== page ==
In 1930, an astronomer Clyde W. Tombaugh discovered Pluto. The discovery was so significant that the planet was named after the mythological guardian of the underworld. It will interest you to know that an eleven-year-old English girl was the person who gave this planet its name. Equally as interesting is that Pluto was unique for being the tiniest and ninth planet in the ecosystem. It was just 2400km in size. Perhaps you might not know, but Pluto is no longer a planet. In fact, this has been so for the past 11 years. Pluto never collapsed nor was it attacked. But, why then did it lose its status as a planet? We have highlighted the major reasons below:
- The discovery of Kuiper Belt objects: Even though Pluto existed for many years, many astronomers were never in support of it being among the list of planets. They felt it was rather too tiny to be a planet. For instance, at the Haydn Planetarium in New York in 2000, an exhibit featuring only eight planets was unveiled. The event was followed by criticisms from astronomers who felt insulted by the exhibit. However, later developments verified the opinion of the exhibit. The most important of which was the discovery of a population of small, icy bodies beyond the orbit of the Neptune. These masses called Kuiper Belt Objects were estimated to be 70,000 in number. Interestingly, these objects were found to have sizes roughly comparable to that of Pluto.
- The discovery of Eris: In 2005, an astronomer Professor Mike Brown and his team discovered a Pluto-like mass. The object named Eris was said to be 2600km in size, about 200km more than the size of Pluto. The argument on whether Eris was a planet or just one of the Kuiper Belt Objects led to review of Pluto as a planet. If Eris is as big as Pluto, it also deserves to be a planet – don’t you think so? If Eris was to be listed as the tenth planet in the ecosystem, what then will happen when similar objects are discovered? Probably, the ecosystem is going to have as much as hundreds of planets in decades to come. To finally solve these puzzling developments, the International Astronomer Union (IAU) took an important step to define a planet at one of its meetings.
- IAU’s definition of a planet: Defining the term “planet” took the central stage at the IAU’s 26th General Assembly held in Prague, the Czech Republic from August 14, 2006 to August 25, 2006. After several open discussions and debates from top astronomers, the Union agreed on these three definitions of a planet: A planet must be round; A planet must be massive enough to be pulled into a shape of a sphere by its gravitational forces; A planet must have cleared the “other objects” in its orbit. That is, as it travels, its gravity must be able to sweep and clear the space around it of other objects. In short, all objects in its orbit must be under its influence (like a moon).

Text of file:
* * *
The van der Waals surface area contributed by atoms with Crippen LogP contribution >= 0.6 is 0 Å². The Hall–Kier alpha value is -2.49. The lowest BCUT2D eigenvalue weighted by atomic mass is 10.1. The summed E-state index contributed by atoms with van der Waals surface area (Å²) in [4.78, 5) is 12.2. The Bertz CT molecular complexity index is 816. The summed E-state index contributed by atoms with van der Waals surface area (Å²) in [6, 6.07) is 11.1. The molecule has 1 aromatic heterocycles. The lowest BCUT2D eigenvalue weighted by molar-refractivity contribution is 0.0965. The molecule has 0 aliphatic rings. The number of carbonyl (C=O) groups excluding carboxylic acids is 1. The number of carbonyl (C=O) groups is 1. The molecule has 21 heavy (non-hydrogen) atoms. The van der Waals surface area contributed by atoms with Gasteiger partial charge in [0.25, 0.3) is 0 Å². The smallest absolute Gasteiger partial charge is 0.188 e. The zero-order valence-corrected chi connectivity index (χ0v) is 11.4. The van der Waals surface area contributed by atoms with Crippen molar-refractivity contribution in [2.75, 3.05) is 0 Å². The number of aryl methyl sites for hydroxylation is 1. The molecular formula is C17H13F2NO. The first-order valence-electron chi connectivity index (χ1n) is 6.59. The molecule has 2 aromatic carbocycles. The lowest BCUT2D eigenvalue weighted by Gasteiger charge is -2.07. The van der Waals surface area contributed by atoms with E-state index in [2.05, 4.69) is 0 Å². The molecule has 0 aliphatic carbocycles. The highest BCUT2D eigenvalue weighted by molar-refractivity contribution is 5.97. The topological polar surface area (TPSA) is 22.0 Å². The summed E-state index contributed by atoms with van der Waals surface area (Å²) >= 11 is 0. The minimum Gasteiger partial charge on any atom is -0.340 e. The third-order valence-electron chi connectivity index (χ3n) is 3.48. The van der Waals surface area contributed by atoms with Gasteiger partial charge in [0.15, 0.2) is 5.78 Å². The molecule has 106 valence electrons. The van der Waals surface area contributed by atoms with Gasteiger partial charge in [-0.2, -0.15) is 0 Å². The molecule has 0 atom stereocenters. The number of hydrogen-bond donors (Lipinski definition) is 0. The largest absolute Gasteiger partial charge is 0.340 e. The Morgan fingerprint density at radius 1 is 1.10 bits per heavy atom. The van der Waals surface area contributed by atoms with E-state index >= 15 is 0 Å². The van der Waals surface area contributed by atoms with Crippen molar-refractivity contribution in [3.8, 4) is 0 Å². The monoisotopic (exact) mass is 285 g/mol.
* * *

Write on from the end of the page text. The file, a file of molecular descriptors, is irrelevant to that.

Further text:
- The IAU’s resolution on Pluto: All the pre-existing planets met the first two criteria. However, Pluto and Eris failed to meet the third criteria. Pluto on its own was only 0.07 bigger than the mass of the “other objects” in its orbit. In comparison, the Earth, for example, is 1.7 million times the mass of the “other bodies” in its orbit and thus fits the definition of a planet perfectly. In fact, Pluto’s moon, “Charon” was found to be half of Pluto’s size. Thus, the Union resolved that Pluto doesn’t have the needed capacity to sweep and clear the space around it of these other objects. They were of the opinion that until Pluto crashes into many of the “other objects” in its orbit and gains mass, it will remain out of the list of planets. As a result, the IAU unanimously voted for the removal of Pluto from the list.
- The New Classification: IAU resolved that there were eight planets in the ecosystem and thousands of Kuiper Belt objects. Some of these Kuiper Belt Objects were also found to have roughly comparable sizes as well as similar attributes. These unique objects were classified as “Dwarf Planets” and included Pluto, Eris, Sedna, Quaoar, and Ceres.
In spite of all these events, Pluto remains a fascinating concept to a lot of astronomers. In the same year, it was demoted, NASA launched a mission to Pluto called the New Horizon to study Pluto further. The mission took nine years and ended in July 2005. We believe next time you talk about Pluto, you will speak of a “dwarf planet” that was listed as a “planet” for 76 years.
Photo Credit: Xkcd